The proposed federal budget was released this week and everyone was "shocked" to find that it contained more government spending than expected and a projected trillion dollar deficit. The fact is, this was easy to see coming over a year ago. There is simply no major constituency for cutting spending. And this being an election year, the number of politicians that would run on taking things away from people are even fewer and more far between than ever before.

Aside from the horrendous deficit there is one thing I like in the budget and that is that the infrastructure proposal returns the responsibility to the states and cities. It also cuts the time for permits to two years, and basically gets the federal government out of the way. It proposes eliminating 80% of the agencies and consolidating the remaining agencies down to one agency thereby cutting bureaucratic red tape. It is a major move toward returning state control and reducing federal control. We need to remember that this is the United STATES of America -- not the Federal Government of America. States need their independence and need to assume their own responsibilities.

Someone argued that we can't return the responsibility of fixing roads and bridges to the states because some, like New Jersey, are broke! So tax payers in Oregon should pay for the repair of roads and bridges used by the citizens in New Jersey? That's the way it is today and it needs to stop! New Jersey and others like it need to fix their own problems at their own expense.

Next year congress will hopefully address the budget deficit. Inevitably, congress is going to have to tackle entitlements. Either they will do it -- or the markets will eventually do it for them. As interest rates rise, the cost of servicing the debt will soar. That will, over time, take away all of the money the government has to spend on social programs. The result is either defaulting on the national debt or cutting programs. There will be no choice. Today, we still have choices.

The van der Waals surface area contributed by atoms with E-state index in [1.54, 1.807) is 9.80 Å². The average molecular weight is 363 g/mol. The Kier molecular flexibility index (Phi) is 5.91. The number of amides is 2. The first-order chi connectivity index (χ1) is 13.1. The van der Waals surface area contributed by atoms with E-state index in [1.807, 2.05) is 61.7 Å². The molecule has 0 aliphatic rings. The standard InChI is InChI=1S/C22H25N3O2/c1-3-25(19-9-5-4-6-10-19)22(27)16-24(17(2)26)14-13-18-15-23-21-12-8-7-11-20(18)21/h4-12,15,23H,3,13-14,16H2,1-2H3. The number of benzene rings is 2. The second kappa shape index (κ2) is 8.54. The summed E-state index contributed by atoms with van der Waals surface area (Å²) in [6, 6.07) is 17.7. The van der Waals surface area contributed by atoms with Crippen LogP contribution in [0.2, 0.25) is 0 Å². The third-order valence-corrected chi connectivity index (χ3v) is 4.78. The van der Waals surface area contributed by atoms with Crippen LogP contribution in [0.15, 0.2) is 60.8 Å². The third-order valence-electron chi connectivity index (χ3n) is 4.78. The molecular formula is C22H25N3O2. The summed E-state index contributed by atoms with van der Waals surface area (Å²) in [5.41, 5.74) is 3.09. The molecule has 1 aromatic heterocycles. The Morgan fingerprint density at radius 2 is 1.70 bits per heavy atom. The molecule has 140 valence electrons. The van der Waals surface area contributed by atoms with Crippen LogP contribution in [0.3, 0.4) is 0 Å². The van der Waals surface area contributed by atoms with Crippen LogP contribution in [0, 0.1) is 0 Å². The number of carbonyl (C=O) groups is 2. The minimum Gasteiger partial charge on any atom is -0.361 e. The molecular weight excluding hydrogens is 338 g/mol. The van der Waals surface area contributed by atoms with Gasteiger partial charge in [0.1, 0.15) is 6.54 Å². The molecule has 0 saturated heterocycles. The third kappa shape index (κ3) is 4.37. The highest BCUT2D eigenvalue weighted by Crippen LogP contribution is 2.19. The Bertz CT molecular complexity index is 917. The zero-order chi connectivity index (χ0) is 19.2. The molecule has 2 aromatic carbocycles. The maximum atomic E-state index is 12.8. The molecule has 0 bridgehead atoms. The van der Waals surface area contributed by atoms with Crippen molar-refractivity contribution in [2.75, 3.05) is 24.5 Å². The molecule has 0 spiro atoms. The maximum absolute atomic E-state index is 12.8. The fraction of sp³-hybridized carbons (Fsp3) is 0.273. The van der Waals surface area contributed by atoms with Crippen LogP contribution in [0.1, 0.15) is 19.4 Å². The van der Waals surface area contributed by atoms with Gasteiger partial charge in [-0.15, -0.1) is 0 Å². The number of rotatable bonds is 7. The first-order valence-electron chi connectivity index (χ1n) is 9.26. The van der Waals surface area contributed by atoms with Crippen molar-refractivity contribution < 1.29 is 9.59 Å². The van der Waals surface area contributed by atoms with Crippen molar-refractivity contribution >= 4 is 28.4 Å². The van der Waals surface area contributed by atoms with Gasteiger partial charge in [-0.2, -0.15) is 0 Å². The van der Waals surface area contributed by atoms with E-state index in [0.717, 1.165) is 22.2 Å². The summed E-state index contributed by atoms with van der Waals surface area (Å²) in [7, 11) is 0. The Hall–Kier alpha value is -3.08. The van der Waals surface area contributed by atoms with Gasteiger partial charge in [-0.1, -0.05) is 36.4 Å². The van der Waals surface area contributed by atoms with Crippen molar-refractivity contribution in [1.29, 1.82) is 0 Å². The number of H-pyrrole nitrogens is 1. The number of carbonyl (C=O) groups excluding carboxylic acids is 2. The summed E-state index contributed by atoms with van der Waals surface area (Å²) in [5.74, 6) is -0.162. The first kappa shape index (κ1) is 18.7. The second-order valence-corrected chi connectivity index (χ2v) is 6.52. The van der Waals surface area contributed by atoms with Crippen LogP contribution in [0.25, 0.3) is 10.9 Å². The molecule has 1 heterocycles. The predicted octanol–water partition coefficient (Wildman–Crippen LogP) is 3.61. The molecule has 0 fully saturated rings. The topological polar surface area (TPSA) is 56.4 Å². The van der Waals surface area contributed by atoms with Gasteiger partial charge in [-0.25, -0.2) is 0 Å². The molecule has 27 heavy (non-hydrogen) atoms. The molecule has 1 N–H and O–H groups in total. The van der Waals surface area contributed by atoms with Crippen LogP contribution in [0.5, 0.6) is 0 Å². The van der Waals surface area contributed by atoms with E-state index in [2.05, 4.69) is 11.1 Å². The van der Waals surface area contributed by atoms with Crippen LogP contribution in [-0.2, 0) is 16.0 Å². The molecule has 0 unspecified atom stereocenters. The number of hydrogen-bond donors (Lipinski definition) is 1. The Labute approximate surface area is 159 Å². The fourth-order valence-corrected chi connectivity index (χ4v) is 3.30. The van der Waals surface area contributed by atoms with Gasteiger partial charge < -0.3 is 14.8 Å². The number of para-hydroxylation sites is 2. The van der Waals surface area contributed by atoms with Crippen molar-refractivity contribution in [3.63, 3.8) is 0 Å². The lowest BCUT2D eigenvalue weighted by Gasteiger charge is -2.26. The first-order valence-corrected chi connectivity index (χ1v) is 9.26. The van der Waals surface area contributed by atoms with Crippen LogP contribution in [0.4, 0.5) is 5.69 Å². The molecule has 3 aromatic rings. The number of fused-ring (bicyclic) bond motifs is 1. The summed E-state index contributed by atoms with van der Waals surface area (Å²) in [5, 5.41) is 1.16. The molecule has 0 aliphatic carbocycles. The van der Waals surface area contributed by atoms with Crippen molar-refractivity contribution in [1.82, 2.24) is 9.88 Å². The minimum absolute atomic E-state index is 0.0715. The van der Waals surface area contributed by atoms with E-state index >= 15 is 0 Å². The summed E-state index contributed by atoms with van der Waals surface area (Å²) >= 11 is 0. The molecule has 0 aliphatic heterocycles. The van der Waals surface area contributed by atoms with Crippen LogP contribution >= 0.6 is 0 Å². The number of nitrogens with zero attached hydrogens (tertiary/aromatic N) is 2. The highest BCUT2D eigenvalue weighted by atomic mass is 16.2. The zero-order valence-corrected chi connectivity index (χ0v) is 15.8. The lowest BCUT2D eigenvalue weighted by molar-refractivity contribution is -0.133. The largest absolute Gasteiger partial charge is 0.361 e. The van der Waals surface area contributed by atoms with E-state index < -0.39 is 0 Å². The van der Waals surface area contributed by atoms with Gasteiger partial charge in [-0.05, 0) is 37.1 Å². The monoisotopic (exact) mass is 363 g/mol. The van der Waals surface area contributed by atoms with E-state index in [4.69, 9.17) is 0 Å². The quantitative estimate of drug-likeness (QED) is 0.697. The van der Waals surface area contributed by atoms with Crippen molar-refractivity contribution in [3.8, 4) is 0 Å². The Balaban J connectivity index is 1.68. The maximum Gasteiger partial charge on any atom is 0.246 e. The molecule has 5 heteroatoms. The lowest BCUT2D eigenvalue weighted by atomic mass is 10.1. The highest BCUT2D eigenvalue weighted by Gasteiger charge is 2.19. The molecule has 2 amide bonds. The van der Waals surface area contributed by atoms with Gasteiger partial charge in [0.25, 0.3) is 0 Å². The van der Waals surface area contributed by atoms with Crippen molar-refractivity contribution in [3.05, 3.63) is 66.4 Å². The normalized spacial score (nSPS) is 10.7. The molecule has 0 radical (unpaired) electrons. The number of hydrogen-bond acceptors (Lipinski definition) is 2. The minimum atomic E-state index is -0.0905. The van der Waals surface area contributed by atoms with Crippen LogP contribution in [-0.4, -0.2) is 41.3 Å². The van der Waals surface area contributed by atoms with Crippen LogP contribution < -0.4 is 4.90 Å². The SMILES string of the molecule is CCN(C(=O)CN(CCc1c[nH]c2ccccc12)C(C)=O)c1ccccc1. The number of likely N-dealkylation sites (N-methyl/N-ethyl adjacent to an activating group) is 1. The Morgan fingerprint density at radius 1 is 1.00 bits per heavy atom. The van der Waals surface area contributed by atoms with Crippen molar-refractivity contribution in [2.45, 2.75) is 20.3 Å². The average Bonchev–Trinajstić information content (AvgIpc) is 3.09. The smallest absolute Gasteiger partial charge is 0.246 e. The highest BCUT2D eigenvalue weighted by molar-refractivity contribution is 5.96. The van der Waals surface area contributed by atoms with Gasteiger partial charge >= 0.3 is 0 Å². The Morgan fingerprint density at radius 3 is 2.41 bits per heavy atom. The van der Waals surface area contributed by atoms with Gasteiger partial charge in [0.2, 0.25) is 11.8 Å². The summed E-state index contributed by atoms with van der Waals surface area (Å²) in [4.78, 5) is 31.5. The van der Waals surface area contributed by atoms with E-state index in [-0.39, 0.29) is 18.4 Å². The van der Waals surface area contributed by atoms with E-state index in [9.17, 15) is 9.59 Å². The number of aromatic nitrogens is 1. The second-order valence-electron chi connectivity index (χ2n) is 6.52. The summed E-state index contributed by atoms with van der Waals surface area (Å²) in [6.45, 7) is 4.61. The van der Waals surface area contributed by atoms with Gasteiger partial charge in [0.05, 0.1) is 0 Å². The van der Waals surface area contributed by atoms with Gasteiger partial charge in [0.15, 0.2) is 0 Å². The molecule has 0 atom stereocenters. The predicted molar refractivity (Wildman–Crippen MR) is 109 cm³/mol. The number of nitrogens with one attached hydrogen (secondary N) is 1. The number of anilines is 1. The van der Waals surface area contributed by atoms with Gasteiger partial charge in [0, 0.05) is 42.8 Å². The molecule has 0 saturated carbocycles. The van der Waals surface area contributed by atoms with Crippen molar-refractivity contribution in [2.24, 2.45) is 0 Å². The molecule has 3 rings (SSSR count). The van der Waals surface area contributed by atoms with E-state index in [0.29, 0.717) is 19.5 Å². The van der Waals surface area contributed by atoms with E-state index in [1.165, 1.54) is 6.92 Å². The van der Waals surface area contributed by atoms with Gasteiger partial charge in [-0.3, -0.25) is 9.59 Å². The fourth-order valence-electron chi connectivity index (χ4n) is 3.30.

If it is a crisis we need to give the government spine -- so be it. But today we still have choices that will avoid a crisis. There are plenty of areas where we can cut. I suggest we cut entire agencies on the federal level that will help reduce the deficit. Many agencies are failing to do what they were set up to do. They only cost money and produce nothing except negative results. The Department of Education comes to mind. States and local cities can educate far more efficiently than a distant bureaucrat.

What we have is a political problem, not an economic problem. But we will have a major economic and monetary problem in the coming years if we refuse to acknowledge that we have a problem at all.

This year is the beginning of solving our problems such as anemic growth, but also the beginning of losing control of interest rates and inflation due to our out of control spending. The transition from lower growth and disinflation to higher growth and higher inflation is what is responsible for the wild market swings. What we're witnessing is a nation in transition.